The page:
Demand-Side Technology Standards Under Inefficient Pricing Regimes: Are They Effective Water Conservation Tools in the Long-Run?

Journal Article

When price-setting regulators have objectives other than maximizing social surplus, the conservation potential of demand-side technology standards can be significantly diminished. This paper demonstrates this by empirically recovering the socially sub-optimal preferences of a group of water managers in a groundwater-dependent region of California and simulating their inefficient price response to the mandated adoption of low-flow appliances by homeowners. The resulting reduction in the conservation potential of these appliances is quantified, and a modest tax is shown to be a relatively cost-effective policy tool for conservation. If non-price conservation policies are preferred according to equity criteria, the paper suggests that, in order to preserve their conservation potential, policy-makers should be required to continue to set prices as if no technology standards had been introduced.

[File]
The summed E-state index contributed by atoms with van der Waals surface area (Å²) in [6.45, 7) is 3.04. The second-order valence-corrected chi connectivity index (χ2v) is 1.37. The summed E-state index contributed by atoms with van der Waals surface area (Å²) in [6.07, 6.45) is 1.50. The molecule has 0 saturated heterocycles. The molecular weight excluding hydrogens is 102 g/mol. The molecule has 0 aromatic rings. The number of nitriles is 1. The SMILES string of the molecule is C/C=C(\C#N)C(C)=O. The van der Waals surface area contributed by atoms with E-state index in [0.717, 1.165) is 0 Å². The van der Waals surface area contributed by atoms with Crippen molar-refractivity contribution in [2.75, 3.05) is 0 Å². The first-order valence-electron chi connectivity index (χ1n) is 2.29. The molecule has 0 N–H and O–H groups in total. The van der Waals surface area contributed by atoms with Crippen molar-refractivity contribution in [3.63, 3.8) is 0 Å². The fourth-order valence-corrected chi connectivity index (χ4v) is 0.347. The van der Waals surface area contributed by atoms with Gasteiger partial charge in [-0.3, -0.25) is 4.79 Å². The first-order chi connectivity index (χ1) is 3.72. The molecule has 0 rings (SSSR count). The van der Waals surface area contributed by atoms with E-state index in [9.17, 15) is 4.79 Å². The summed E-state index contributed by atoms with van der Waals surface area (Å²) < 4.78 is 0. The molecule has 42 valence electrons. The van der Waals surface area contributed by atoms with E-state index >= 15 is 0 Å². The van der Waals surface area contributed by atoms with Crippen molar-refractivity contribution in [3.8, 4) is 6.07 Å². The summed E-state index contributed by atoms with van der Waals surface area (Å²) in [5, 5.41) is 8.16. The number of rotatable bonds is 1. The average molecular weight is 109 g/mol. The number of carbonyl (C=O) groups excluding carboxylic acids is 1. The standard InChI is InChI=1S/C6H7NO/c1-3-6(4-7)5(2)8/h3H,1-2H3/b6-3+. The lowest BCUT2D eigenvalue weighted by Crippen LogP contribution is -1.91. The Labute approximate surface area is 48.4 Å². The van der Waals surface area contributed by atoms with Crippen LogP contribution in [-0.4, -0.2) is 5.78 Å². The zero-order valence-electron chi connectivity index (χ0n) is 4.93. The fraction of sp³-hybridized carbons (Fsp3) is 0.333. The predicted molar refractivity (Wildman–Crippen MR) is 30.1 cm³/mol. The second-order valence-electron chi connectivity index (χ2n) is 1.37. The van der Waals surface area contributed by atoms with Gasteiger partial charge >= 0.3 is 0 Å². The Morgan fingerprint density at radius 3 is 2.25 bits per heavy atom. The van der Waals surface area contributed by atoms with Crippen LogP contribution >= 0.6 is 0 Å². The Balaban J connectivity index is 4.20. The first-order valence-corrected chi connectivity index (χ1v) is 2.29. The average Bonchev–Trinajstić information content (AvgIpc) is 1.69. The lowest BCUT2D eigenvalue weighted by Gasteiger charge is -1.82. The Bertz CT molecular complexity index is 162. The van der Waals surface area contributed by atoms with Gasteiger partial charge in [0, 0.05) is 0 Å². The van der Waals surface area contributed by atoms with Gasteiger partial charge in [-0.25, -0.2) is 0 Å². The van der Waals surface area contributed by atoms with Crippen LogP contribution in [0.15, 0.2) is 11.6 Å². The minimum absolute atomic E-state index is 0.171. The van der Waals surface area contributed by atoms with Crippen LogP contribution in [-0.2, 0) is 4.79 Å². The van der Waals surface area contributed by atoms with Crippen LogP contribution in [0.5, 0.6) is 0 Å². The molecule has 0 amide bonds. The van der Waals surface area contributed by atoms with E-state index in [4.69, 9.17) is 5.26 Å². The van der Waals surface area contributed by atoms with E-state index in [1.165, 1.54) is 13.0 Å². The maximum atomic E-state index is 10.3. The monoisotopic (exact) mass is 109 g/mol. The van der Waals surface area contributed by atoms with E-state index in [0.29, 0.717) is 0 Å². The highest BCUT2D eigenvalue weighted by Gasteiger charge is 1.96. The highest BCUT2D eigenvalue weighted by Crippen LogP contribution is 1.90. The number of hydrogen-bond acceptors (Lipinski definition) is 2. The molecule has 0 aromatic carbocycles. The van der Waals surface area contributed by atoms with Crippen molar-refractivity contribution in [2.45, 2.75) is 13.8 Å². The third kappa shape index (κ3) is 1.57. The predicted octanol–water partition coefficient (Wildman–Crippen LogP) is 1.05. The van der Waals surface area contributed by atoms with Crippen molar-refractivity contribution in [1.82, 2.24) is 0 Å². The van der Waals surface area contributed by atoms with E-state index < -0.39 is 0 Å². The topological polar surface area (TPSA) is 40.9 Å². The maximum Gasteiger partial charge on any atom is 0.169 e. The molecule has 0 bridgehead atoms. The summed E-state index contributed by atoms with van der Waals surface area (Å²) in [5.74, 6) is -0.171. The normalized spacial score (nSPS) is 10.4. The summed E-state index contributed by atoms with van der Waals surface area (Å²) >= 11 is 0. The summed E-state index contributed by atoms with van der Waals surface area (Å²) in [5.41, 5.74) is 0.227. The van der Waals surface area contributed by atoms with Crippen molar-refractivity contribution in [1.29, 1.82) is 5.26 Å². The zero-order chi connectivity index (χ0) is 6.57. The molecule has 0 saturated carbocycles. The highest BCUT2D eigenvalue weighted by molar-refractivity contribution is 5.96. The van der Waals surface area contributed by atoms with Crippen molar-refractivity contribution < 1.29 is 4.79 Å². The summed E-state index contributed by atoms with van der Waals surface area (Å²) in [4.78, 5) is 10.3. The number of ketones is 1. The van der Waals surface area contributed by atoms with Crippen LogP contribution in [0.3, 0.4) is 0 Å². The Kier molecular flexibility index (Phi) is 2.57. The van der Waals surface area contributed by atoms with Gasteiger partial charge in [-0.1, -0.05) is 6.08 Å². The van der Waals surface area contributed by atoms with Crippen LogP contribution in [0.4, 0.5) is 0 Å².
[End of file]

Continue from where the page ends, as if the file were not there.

Full Text

Duke Authors

Cited Authors

  • Timmins, C

Published Date

  • 2003

Published In

  • Environmental and Resource Economics

Volume / Issue

  • 26 / 1

Start / End Page

  • 107 - 124

Digital Object Identifier (DOI)

  • 10.1023/A:1025689706396